MLS isn't touching you

You would think ignoring Major League Soccer would be easy.  Don't watch a couple of sports cable networks that didn't exist five or ten years ago for a couple of hours in a week, and look at something else on the Internet.  There, done. But apparently wide swathes of the world's press are stuck in the backseat on a long drive to Disneyland, and MLS is the kid brother won't stay behind the middle cushion.

Soccernomics was last seen suggesting that nobody watches MLS at all, and now has a cure.  Oh, it's a good one, too.  By the way, this was in a post, by an economist, which analyzed the benefits of promotion and relegation by including not one god-damned number.

You know what, I've earned this tangent, and I'm going to take it.  Everyone from reporters to economists to mouth-breathing social lepers parrot this "good for fans, good for competition" idiocy as if it was revealed gospel.  The guy who co-wrote "Soccernomics," a book I remember reviewing in a blistering fashion, took weeks on a promotion and relegation post and came up with this:

Promotion and relegation (P&R) promotes intense competition at all levels of the league. This contrasts with the American closed league model which MLS has adopted, which creates meaningful competition at the top. There are pros and cons to each system. P&R promotes competition, creates opportunities for small teams and cities to compete at the highest level and ensures that all teams are committed to the end of the season. The closed system provides incentives for leagues to encourage competitive balance and incentives to invest in better quality stadiums (albeit at the expense of taxpayers). Broadly, P&R undermines profitability, so is very bad if you are a businessman trying to make money.

Generally speaking anything that promotes competition is good for consumers – so the fans probably benefit overall from P&R. Some people say that Europeans could not live with a closed system and Americans could not live with P&R. That is nonsense – it’s like saying that an American can’t learn French or a Frenchman learn English. Indeed, if you changed the system then kids would adopt it in a heartbeat, in the same way that they learn new languages. And while middle aged men like me do most of the talking about sports, it’s the kids who define the future of the sport.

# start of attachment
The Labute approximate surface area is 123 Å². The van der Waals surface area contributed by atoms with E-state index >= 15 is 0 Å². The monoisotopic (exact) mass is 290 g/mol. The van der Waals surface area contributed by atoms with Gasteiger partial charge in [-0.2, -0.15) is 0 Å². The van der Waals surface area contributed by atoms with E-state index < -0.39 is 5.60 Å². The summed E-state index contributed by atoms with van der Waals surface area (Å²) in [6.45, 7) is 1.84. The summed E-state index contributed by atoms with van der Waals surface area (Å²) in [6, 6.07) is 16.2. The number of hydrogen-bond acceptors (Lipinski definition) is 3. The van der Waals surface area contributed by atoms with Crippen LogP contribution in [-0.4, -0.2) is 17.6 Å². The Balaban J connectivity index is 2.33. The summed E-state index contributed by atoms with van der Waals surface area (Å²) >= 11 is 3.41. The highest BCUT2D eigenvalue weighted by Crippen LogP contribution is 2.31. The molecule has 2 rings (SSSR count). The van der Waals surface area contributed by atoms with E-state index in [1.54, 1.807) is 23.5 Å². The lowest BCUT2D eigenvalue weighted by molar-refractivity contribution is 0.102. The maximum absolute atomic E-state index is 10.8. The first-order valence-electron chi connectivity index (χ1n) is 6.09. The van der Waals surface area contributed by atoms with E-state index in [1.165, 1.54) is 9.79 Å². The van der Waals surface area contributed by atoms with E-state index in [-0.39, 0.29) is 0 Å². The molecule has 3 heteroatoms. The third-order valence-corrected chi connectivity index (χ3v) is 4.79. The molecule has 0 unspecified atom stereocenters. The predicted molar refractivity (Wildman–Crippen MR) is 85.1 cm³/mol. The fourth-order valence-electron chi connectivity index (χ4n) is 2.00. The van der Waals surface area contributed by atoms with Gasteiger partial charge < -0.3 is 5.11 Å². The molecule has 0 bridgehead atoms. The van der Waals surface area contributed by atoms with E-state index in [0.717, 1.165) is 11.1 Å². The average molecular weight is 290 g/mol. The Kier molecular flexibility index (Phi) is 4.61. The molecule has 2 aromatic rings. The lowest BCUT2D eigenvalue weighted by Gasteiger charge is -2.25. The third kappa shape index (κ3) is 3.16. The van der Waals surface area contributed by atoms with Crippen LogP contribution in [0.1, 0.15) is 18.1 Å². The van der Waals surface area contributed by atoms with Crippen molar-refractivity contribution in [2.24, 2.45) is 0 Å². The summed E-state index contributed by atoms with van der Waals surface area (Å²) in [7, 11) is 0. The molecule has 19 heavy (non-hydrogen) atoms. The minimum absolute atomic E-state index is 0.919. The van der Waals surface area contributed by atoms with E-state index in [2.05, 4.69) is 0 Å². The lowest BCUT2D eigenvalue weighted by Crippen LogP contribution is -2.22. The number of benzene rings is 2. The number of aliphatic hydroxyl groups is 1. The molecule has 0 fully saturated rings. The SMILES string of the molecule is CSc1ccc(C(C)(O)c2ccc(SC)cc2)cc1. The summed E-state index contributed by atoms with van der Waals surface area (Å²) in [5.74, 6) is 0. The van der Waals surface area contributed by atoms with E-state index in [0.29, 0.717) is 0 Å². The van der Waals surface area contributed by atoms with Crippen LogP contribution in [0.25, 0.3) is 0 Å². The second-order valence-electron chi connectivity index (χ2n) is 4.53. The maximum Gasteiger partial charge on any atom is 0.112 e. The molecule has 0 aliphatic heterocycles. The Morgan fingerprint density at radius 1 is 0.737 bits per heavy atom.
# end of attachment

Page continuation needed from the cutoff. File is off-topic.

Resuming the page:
Promotion and relegation has promoted so much competition in Spain that they have had nine separate champions, ever.  Two of those clubs have combined for fifty-four titles.  If Atletico wins the title this season, that will mean the championship has left Real or Barcelona for the fifth time in thirty years.  Scotland - eh, too easy.  There have been as many different English champions as there have been World Series winners - 23.  Except the Football League had a 22 year head start, and for a long time there were only 16 major league teams, but other than that.  There have been 16 different champions of Italy, and 19 different Super Bowl winners.  But the Super Bowl has been around since 1898, while the Italian championship has only been awarded since 1967, so...oh, wait, no, other way around.  Meanwhile, German football has been a citadel of equality and opportunity by European standards.  The Bundesliga has been around since 1963, and they've had twelve different champions.  And more than half the time, it hasn't even been Bayern Munich.  The NBA has been around since 1950, and has been known to have a dynasty or two along the way - yet they've managed to crown 15 different teams since 1963.  (Sorry for ignoring you, Sacramento and Atlanta fans, but I don't think you were following your teams when they won in the 50's, what with them being two or three moves away from their current home at the time.)  There's a word for the theory that Boston Red Sox fans, after Bobby Valentine crapped up the AL East in 2012, would have preferred AAA ball to winning the World Series in 2013, and that word is "wrong."